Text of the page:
“We’re trying to educate the public and promote maple syrup. Our goal to make Michigan maple syrup better known,” says Ross, who’s been making syrup for about 30 years and offers other maple products, as well. “It’s all about marketing and public awareness.”

What maple producers like the Mundays and Untalan are doing is upping the game. They’ve created a new brand, Harwood Gold (borrowing from the name of the nearby lake and the syrup’s color), chose a new tonic-like bottle (no more touristy plastic schoolhouse containers), created new labels, and a sophisticated website to tell their story and market their products. They’re also selling at regional farmers markets and in stores across the state, including Western Market in Ferndale.

And Munday has more lofty ambitions. He has more maple-flavored products in mind and plans to transform the property’s barn into a farm-to-table restaurant.

“That’s at least three years away,” he says. “We want to become a commercial destination. The stepping stones are in place.”

Phill Munday shows one of the nearly 1,000 gallons of maple syrup his farm made last year.

Salmon with Mango Salsa

Salmon with Mango Salsa

From Maple Syrup Cookbook

For the salsa

1 ripe mango, peeled, pitted, and chopped

1 small jalapeño, seeded and finely chopped

2 scallions, green part only, finely chopped

Juice of 1 small lime (about 1 tablespoon)

1 tablespoon pure maple syrup

For the salmon and glaze

4 salmon fillets or steaks (about 6 ounces each)

2 tablespoons olive oil

2 tablespoons maple syrup

1 1/2 tablespoons Dijon mustard

1 1/2 tablespoons fresh lime juice

1 tablespoon (peeled) minced fresh ginger

2 cloves garlic, minced

For the salsa, combine the mango, jalapeno, scallions, lime juice, and maple syrup in a small bowl. Refrigerate, covered, to allow the flavors to blend. (The salsa will keep for up to 2 days, refrigerated.)

For the salmon, preheat the grill to medium-high (or preheat the broiler).

For the glaze, whisk together the oil, maple syrup, mustard, lime juice, ginger and garlic. Set aside.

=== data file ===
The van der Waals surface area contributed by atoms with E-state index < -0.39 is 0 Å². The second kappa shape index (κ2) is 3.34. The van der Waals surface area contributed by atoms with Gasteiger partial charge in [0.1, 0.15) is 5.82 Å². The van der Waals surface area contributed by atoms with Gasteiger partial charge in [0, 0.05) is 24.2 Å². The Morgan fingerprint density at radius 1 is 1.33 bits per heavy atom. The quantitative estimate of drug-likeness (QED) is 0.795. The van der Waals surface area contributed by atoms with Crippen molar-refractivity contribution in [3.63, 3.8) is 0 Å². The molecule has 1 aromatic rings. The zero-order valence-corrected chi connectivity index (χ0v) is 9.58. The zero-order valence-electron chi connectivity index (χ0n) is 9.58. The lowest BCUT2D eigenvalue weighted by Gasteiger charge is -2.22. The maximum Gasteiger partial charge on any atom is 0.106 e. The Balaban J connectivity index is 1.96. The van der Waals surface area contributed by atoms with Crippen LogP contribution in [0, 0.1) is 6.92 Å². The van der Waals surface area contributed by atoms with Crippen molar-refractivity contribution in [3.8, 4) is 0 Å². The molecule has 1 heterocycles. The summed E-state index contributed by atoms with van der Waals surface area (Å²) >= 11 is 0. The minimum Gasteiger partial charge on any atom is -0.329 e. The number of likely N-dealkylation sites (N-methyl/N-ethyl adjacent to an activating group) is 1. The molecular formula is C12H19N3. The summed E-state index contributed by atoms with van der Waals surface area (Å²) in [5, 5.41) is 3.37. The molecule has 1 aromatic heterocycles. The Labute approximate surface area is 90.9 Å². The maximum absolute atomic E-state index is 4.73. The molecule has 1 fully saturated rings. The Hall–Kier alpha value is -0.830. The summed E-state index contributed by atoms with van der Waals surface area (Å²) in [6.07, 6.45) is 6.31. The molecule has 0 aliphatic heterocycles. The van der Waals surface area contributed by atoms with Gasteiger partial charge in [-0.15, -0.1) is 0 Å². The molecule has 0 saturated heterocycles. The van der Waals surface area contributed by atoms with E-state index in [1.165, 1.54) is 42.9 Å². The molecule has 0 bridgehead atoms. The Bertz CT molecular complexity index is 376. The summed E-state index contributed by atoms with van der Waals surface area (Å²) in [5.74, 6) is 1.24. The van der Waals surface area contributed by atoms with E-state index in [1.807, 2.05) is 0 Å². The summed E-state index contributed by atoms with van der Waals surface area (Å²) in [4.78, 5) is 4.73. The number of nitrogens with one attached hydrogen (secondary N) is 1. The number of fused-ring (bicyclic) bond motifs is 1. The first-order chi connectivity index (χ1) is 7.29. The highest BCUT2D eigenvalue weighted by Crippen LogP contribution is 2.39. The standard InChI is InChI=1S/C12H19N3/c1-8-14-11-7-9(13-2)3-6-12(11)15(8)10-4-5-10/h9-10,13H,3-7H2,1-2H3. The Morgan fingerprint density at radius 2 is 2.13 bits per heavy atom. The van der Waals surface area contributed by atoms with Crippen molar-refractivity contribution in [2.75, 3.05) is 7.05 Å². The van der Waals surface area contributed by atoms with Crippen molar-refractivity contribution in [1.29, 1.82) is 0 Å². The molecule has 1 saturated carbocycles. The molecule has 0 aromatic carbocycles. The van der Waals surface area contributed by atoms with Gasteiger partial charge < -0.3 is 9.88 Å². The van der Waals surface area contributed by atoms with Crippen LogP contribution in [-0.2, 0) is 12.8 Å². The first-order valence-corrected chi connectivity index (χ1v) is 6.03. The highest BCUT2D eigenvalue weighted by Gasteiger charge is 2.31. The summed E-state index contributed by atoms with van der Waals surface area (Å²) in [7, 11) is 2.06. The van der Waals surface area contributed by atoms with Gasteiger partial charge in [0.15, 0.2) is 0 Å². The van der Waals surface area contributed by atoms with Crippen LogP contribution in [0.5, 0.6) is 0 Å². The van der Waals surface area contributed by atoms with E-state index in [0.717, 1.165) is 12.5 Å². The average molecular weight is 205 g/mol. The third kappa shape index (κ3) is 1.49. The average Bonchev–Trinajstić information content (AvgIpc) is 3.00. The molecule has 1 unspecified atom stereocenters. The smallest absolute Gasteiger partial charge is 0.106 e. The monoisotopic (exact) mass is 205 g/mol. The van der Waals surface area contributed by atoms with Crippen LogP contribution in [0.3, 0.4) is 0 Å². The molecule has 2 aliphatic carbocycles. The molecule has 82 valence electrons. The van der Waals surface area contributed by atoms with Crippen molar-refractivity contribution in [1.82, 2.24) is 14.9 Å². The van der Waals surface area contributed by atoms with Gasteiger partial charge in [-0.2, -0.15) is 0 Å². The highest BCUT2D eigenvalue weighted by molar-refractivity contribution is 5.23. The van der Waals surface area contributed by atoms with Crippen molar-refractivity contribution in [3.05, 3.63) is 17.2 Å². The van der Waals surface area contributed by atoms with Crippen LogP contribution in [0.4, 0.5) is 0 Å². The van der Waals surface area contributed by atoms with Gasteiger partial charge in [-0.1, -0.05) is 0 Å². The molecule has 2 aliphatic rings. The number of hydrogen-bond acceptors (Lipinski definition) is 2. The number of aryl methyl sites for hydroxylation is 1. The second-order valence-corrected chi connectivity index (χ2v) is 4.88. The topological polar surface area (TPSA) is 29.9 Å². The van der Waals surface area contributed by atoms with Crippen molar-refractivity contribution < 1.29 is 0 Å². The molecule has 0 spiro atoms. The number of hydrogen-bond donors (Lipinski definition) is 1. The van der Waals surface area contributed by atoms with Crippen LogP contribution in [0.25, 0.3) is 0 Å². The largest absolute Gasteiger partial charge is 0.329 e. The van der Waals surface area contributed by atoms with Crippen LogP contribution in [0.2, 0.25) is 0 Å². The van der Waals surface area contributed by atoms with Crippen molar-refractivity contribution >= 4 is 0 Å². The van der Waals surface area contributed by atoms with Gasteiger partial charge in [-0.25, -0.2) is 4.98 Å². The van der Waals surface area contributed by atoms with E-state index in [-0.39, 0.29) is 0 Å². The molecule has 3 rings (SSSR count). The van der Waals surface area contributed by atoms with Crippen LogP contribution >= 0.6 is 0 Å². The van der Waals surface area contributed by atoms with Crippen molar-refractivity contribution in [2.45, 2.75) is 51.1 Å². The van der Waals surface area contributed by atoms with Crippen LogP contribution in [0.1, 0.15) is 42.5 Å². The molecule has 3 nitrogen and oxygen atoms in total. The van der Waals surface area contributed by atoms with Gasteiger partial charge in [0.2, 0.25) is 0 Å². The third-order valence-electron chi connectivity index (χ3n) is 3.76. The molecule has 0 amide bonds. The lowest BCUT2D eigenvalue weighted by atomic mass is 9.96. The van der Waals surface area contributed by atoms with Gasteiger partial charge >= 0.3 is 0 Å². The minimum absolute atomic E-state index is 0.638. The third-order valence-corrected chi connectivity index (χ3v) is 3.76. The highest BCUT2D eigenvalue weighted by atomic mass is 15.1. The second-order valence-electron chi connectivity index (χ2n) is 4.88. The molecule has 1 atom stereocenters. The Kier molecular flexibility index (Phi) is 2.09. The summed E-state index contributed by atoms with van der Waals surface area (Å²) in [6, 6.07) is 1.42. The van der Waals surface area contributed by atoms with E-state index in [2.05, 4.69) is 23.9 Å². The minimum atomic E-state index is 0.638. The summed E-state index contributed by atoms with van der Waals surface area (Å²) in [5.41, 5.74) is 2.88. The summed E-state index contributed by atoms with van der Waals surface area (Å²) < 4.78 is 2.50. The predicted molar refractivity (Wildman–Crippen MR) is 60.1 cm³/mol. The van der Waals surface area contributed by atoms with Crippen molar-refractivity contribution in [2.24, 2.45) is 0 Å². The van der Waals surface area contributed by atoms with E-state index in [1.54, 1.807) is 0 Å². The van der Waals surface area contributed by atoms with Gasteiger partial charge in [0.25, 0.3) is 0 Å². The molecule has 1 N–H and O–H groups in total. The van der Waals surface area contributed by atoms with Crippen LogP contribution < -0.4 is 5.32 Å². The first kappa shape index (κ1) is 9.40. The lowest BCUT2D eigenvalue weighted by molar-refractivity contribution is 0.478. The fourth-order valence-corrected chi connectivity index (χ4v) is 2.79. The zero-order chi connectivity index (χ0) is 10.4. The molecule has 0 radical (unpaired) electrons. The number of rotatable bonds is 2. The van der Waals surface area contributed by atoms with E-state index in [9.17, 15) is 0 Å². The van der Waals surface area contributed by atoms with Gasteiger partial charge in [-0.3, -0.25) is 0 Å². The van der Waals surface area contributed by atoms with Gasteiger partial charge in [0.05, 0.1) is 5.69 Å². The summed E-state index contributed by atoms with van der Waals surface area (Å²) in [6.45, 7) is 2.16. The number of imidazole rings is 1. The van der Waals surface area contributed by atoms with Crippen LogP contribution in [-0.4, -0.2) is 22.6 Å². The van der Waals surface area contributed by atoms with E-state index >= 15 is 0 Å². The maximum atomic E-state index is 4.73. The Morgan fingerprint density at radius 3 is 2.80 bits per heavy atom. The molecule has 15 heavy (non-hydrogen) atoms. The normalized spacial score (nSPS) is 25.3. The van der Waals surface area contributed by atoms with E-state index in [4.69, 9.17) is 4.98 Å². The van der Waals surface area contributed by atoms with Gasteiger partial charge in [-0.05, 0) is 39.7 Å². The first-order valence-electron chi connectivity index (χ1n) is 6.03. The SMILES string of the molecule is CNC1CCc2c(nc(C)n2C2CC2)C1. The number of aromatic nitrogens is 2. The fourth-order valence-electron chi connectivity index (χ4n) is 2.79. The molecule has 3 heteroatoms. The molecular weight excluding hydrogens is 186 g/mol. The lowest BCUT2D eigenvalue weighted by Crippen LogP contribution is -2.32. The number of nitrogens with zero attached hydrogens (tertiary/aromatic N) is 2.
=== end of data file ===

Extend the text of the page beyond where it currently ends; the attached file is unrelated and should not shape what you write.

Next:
For salmon fillets, brush or spoon the glaze heavily over the flesh and set aside for 5 to 10 minutes. (If you’re using steaks, coat both sides and set aside.) Grill the salmon skin side down for 4 to 5 minutes, then carefully turn and grill another 4 to 5 minutes, until done. Thicker salmon steaks will require 2 to 3 minutes longer than fillets. To oven broil, line a rimmed baking sheet with foil and coat with a little oil or nonstick cooking spray. Place the salmon on the foil — skin side down for fillets — and broil 4 to 5 inches from the heat. Fillets should take about 7 to 8 minutes, steaks a couple of minutes longer. Transfer the salmon to a platter or dinner plates, spoon the salsa over it. Serves 4.

Per serving: 372 calories; 21 g fat (4 g saturated fat; 51 percent calories from fat); 20 g carbohydrates; 16 g sugar; 71 mg cholesterol; 203 mg sodium; 26 g protein; 1 g fiber.

Hot and Spicy Shrimp and Sausage Kabobs

From Maple Syrup Cookbook

1 1/4 cups North Country Basting Sauce (see below)

2 tablespoons minced onion

2 tablespoons minced jalapeno

1 pound spicy fully cooked sausage

1 pound large shrimp in the shell

Blend the basting sauce, lemon juice, onion, and jalapeno in a large bowl.

Cut the sausage into 1/2-inch slices and add to the marinade, along with the shrimp. Stir to coat well. Cover and set aside for 1 hour; it may be refrigerated for several hours.

Preheat the grill to medium-high (or preheat the broiler). Thread four or five long skewers alternately with the shrimp and sausage. Either grill or broil, far enough from the heat to prevent charring, for about 10 minutes total or until the shrimp are pink. Turn occasionally during cooking and brush with more sauce. And be sure to tell your guests that the shrimp are in the shell.

For the basting sauce

1 cup ketchup

2/3 cup apple cider vinegar

1/2 cup vegetable oil

1/2 cup pure maple syrup

1 tablespoon Worcestershire sauce

1 tablespoon Dijon mustard

1/2 teaspoon chili powder

1/2 teaspoon salt

1/4 teaspoon cayenne pepper

Bring the ketchup, vinegar, oil, maple syrup, Worcestershire, mustard, chili powder, salt and cayenne to a boil in a small saucepan over medium heat, stirring occasionally. Decrease the heat and cook gently for 10 minutes, stirring from time to time.

Let cool, then store in a covered jar in the refrigerator, where it will keep for at least four weeks. Makes about 3 cups.